by bluefoxlucid (#48434731) Attached to: It's Not Developers Slowing Things Down, It's the Process

Actually, this is all stuff known to project managers.

When a project is initiated, the Project Manager first creates a Project Charter. This is done by identifying stakeholders (people doing the work, people affected by the work, people receiving deliverables... any individual or group who affects, is affected by, or perceives itself to be affected by any activity or outcome of the project) and gathering preliminary project requirements. Essentially, the project manager talks to the stakeholders to roughly determine what we're trying to accomplish, how we're going to accomplish it, how much we want to spend, and how much time we're willing to take. That's written up as the charter.

After this, real requirements are gathered. Work is broken down in a Work Breakdown Structure, a hierarchical decomposition of deliverables in which each level is fully broken out into lower levels. The entire project is level 1; level 2 is the major deliverables (Including project management itself, as well as phases or components, testing, validation, documentation, hand-off, and final project closing); and those are broken out into the deliverables which make them up. The final level of deliverables is the Work Package, a complete unit of work which can be understood and managed. Work Packages are broken out into Tasks and Activities--things to do which can be assigned, and which are required to produce the Work Package.

To do all of this, the Project Manager must consult the Project Team. The Project Team will know what components go into building the deliverable output as requested. The project team will be able to estimate their competency and experience with the various components. The Project Manager will use historical information to come up with rough scheduling and budget numbers for each Work Package and Task; but the Project Team will raise issues such as that the historical information was in a wildly different context, that the people who did the work are not on this project, and so on, which means that the work may take more or less time. These factor into the baseline schedule and into the management and contingency reserves (the extra time allotted based on how likely a task should take--in theory, a programmer can write a decompression module in 4 hours, but it's 90% likely to take less than 5 hours, and a 90% success rate is targeted, so we budget 4h with a contingency reserve of 1h).

In the end, the engineers will inform the project manager of what can and can't be done, what effort goes into it, how long it may take, and so on. The Project Manager will have stakeholders prioritize deliverables, and then have them select which deliverables to cut from the project if they can't make time or budget. If the engineers tell you they simply can't build this in 5 months, you either give them 7 months or you give up enough requirements to shave 2 months off the project. You could also identify underutilization of resources in non-critical paths, and crash or fast-track the schedule by assigning more people to those tasks which may be done in parallel rather than in serial.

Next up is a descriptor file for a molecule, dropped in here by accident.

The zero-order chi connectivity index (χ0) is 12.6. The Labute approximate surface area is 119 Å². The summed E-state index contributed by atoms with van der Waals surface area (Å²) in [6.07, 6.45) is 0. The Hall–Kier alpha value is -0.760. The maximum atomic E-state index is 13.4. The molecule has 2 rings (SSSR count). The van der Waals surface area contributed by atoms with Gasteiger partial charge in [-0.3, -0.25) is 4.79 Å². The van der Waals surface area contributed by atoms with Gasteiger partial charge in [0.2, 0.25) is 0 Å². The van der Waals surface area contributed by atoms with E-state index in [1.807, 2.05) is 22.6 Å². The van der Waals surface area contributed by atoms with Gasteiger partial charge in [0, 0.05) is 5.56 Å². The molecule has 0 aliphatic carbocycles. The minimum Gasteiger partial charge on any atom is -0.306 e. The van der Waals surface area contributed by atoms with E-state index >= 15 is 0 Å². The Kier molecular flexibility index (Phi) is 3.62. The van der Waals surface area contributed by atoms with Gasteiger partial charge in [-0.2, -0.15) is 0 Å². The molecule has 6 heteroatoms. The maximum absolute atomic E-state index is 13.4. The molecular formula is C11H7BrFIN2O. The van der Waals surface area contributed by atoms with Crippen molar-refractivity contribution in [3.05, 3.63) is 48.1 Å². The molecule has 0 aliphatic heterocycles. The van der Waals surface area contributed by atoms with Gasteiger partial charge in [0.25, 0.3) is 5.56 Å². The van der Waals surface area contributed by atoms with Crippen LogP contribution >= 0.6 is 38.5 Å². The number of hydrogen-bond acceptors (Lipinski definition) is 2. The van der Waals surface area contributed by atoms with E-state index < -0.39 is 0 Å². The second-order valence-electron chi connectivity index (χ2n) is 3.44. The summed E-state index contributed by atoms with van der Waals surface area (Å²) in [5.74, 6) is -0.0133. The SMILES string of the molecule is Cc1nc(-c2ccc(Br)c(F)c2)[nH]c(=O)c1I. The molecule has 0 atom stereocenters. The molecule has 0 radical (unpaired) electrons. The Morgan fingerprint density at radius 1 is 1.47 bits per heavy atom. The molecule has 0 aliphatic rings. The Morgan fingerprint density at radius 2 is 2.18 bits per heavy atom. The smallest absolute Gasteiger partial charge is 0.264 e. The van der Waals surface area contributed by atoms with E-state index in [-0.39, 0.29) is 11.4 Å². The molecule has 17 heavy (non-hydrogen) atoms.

That's what managers are for.

Comment: Re: wont last (Score 2) 284

Because people are simple, and everything is both simple and complex. I can explain to you how to solve poverty; the solution is simple, but incredibly nuanced. It's a very short list of policy features, but it avoids an incredible number of policy features that would create sub-optimal or even destructive results. It relies on a handful of economic concepts which, when explained, amount to massively complex interconnected systems, which in turn come down to simple human behavioral psychology, which in turn becomes incredibly complex when examined deeper.

People are often keen to take the simplistic--supply and demand versus competition--and claim simple behaviors. Supply of houses? Prices will come down because more houses can be built, more apartments can be offered. This explanation ignores risk, ignores the cost risk of building more housing such that supply exceeds demand, ignores the nuanced scarcity of housing (there's plenty, but you can only get a given apartment or house at a given time, and they're all non-fungible), and ignores that people will routinely pay the common above-cost price even if some other market player has the same good cheaper. Prices don't just continuously drop when competition shows up; prices can even creep upwards in a competitive market, as competitors learn that a $500 good and a $515 good both sell, and then everyone sells it for $515 until some competitors start selling it for $530 and don't take a loss in sales volume.

People don't like this. They say, "No, you would lower your price to attract more business. If one person did it and then had more business than he could handle, and the others didn't drop prices, another competitor would enter the market at the low price." That doesn't fucking work.

Comment: Re:Build their economy? (Score 1) 142

by bluefoxlucid (#48433701) Attached to: Coal Plants Get New Lease On Life With Natural Gas
It seems to me a local utility can either generate power, mark up over cost, and pay taxes on profits; or import power, mark up over cost, and pay taxes on profits. These are the same. They claim they would lose jobs, but wasteful spending creates economic strain and reduces the total eventual jobs: in 5 years, moving to the cheaper option would provide a stronger and more robust economy.